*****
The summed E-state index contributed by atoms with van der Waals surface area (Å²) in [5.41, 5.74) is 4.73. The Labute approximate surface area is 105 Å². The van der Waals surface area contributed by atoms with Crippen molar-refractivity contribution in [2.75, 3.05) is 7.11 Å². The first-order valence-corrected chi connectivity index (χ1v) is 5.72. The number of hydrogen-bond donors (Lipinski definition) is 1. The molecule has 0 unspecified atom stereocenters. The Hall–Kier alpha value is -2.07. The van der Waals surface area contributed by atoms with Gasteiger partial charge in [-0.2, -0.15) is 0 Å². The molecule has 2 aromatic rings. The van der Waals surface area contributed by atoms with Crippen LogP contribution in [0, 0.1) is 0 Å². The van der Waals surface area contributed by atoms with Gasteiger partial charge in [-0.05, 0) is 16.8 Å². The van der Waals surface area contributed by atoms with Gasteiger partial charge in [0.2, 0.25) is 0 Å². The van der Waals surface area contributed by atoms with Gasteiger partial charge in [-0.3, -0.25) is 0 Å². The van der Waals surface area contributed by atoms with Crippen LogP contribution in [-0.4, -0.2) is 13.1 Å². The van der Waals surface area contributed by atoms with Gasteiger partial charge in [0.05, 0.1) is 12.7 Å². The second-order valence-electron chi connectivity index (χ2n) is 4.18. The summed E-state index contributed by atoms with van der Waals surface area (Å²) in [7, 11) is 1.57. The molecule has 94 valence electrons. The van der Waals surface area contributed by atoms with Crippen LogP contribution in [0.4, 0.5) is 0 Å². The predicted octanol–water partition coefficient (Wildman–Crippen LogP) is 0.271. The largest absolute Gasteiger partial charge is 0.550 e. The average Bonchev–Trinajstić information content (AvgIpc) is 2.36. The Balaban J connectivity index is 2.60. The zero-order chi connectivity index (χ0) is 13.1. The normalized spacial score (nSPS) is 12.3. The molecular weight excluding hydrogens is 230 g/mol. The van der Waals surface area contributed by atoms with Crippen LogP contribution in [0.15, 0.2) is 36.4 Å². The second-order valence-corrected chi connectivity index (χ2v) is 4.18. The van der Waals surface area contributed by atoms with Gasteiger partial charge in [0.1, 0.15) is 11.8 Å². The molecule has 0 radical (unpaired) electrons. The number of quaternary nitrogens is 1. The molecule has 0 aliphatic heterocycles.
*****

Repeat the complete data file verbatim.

The summed E-state index contributed by atoms with van der Waals surface area (Å²) in [5.41, 5.74) is 4.73. The Labute approximate surface area is 105 Å². The van der Waals surface area contributed by atoms with Crippen molar-refractivity contribution in [2.75, 3.05) is 7.11 Å². The first-order valence-corrected chi connectivity index (χ1v) is 5.72. The number of hydrogen-bond donors (Lipinski definition) is 1. The molecule has 0 unspecified atom stereocenters. The Hall–Kier alpha value is -2.07. The van der Waals surface area contributed by atoms with Gasteiger partial charge in [-0.2, -0.15) is 0 Å². The molecule has 2 aromatic rings. The van der Waals surface area contributed by atoms with Crippen LogP contribution in [0, 0.1) is 0 Å². The van der Waals surface area contributed by atoms with Gasteiger partial charge in [-0.05, 0) is 16.8 Å². The van der Waals surface area contributed by atoms with Gasteiger partial charge in [0.2, 0.25) is 0 Å². The van der Waals surface area contributed by atoms with Gasteiger partial charge in [-0.3, -0.25) is 0 Å². The van der Waals surface area contributed by atoms with Crippen LogP contribution in [-0.4, -0.2) is 13.1 Å². The van der Waals surface area contributed by atoms with Gasteiger partial charge in [0.05, 0.1) is 12.7 Å². The second-order valence-electron chi connectivity index (χ2n) is 4.18. The summed E-state index contributed by atoms with van der Waals surface area (Å²) in [7, 11) is 1.57. The molecule has 94 valence electrons. The van der Waals surface area contributed by atoms with Crippen LogP contribution in [0.4, 0.5) is 0 Å². The predicted octanol–water partition coefficient (Wildman–Crippen LogP) is 0.271. The largest absolute Gasteiger partial charge is 0.550 e. The average Bonchev–Trinajstić information content (AvgIpc) is 2.36. The Balaban J connectivity index is 2.60. The zero-order chi connectivity index (χ0) is 13.1. The normalized spacial score (nSPS) is 12.3. The molecular weight excluding hydrogens is 230 g/mol. The van der Waals surface area contributed by atoms with Crippen LogP contribution in [0.15, 0.2) is 36.4 Å². The second-order valence-corrected chi connectivity index (χ2v) is 4.18. The van der Waals surface area contributed by atoms with Gasteiger partial charge in [0.1, 0.15) is 11.8 Å². The molecule has 0 radical (unpaired) electrons. The number of quaternary nitrogens is 1. The molecule has 0 aliphatic heterocycles.